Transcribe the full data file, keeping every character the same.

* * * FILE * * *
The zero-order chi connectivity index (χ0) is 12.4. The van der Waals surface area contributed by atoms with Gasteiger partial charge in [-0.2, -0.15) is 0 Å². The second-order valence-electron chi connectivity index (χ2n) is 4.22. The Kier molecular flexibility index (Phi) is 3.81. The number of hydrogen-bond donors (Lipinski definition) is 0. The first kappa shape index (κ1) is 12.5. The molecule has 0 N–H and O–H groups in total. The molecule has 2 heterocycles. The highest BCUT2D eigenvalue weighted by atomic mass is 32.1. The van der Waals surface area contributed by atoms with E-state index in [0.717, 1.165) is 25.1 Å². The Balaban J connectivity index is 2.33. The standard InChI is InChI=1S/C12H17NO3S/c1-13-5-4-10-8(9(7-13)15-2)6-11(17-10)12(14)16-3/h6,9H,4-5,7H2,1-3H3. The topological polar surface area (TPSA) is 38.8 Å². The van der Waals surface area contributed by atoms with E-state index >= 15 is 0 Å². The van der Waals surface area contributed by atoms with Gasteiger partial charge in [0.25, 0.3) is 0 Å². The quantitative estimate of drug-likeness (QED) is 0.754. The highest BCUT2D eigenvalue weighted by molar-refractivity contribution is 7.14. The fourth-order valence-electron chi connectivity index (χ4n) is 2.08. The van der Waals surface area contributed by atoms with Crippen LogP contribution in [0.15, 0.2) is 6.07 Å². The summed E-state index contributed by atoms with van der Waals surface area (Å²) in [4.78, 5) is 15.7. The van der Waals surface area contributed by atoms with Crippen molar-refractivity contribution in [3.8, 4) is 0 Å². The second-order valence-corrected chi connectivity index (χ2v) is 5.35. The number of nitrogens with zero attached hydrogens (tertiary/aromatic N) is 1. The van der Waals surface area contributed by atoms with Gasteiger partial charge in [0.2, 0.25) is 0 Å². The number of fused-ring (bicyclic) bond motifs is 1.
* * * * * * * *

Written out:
The zero-order chi connectivity index (χ0) is 12.4. The van der Waals surface area contributed by atoms with Gasteiger partial charge in [-0.2, -0.15) is 0 Å². The second-order valence-electron chi connectivity index (χ2n) is 4.22. The Kier molecular flexibility index (Phi) is 3.81. The number of hydrogen-bond donors (Lipinski definition) is 0. The first kappa shape index (κ1) is 12.5. The molecule has 0 N–H and O–H groups in total. The molecule has 2 heterocycles. The highest BCUT2D eigenvalue weighted by atomic mass is 32.1. The van der Waals surface area contributed by atoms with E-state index in [0.717, 1.165) is 25.1 Å². The Balaban J connectivity index is 2.33. The standard InChI is InChI=1S/C12H17NO3S/c1-13-5-4-10-8(9(7-13)15-2)6-11(17-10)12(14)16-3/h6,9H,4-5,7H2,1-3H3. The topological polar surface area (TPSA) is 38.8 Å². The van der Waals surface area contributed by atoms with E-state index >= 15 is 0 Å². The van der Waals surface area contributed by atoms with Gasteiger partial charge in [0.25, 0.3) is 0 Å². The quantitative estimate of drug-likeness (QED) is 0.754. The highest BCUT2D eigenvalue weighted by molar-refractivity contribution is 7.14. The fourth-order valence-electron chi connectivity index (χ4n) is 2.08. The van der Waals surface area contributed by atoms with Crippen LogP contribution in [0.15, 0.2) is 6.07 Å². The summed E-state index contributed by atoms with van der Waals surface area (Å²) in [4.78, 5) is 15.7. The van der Waals surface area contributed by atoms with Crippen molar-refractivity contribution in [3.8, 4) is 0 Å². The second-order valence-corrected chi connectivity index (χ2v) is 5.35. The number of nitrogens with zero attached hydrogens (tertiary/aromatic N) is 1. The van der Waals surface area contributed by atoms with Gasteiger partial charge in [0.2, 0.25) is 0 Å². The number of fused-ring (bicyclic) bond motifs is 1.